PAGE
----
"It's a reasonable bill," says Crawford of the legislation filed by Democratic state representative Frank Smizik, of Brookline, which would regulate medical marijuana use by patients approved by doctors and certified by the department of public health. "It's not crazy." Another pair of bills — H 2929 and S 1801 — each of which seeks to "Regulate and Tax the Cannabis Industry" (according to the bills' language) — were filed in January. Those face a much steeper climb.
Ultimately, whether it's in 2016 or 2022 — or even sooner — the endgame of pot advocates is to abolish federal prohibition, just as was done with alcohol in 1933, and to allow states to draft their own laws — whatever they may be.
"That may mean that Mississippi stays dry for another 30 years, as was the case with alcohol," explains Nadelmann. "It may mean that California or Nevada allow marijuana to be sold round the clock in corner stores. And it may mean that some other state allows marijuana to be sold legally, but only in the equivalent of the New Hampshire or Utah state-licensed liquor outlets."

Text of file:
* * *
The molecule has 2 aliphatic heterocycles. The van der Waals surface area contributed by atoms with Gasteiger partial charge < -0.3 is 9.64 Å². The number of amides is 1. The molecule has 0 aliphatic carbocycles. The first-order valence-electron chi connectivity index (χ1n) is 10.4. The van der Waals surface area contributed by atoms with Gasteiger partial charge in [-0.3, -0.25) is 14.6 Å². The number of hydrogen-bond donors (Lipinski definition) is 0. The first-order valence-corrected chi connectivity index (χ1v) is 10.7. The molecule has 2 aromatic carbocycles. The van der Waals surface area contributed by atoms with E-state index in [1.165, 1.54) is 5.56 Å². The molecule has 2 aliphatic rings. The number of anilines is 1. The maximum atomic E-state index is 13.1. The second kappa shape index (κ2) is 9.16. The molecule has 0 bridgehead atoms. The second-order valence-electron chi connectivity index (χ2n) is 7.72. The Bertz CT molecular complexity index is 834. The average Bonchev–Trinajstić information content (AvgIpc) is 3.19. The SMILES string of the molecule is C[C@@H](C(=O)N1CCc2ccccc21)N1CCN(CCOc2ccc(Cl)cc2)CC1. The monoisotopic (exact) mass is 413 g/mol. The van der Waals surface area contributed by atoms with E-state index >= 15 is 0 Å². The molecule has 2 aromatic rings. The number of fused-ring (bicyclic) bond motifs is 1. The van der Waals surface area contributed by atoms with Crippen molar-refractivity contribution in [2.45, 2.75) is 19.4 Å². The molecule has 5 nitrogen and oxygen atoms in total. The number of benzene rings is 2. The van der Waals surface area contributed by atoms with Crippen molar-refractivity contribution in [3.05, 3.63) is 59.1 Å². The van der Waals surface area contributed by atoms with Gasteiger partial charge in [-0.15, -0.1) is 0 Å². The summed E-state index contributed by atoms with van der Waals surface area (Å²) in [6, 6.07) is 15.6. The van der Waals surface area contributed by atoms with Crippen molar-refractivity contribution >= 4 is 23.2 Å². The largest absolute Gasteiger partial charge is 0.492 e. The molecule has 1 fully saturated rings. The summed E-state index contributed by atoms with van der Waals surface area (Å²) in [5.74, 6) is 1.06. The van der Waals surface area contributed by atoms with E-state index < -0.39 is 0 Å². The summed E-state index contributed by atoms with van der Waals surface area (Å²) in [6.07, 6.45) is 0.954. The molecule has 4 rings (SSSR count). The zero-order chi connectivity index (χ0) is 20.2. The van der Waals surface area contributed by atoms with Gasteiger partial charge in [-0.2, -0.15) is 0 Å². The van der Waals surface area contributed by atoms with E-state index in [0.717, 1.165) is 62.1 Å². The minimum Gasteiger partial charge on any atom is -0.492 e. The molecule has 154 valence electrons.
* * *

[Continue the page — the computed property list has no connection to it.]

"I think in five years, more states will be doing what Massachusetts is doing," says Frank. "And I'm hoping within 10 that the federal government will get smart and allow the state to do what it wants to do."
Meanwhile, it's hard not to feel like we're heading in the right direction. But it's important to keep pressing the issue. Crawford notes that he and his fellow activists have been redoubling their efforts lately. Otherwise, he says, there's no telling when "this window may be gone."
As anyone forced by prohibition to smoke on the sly knows, it's best to keep the window open.
Mike Miliard can be reached at email@example.com.
: News Features
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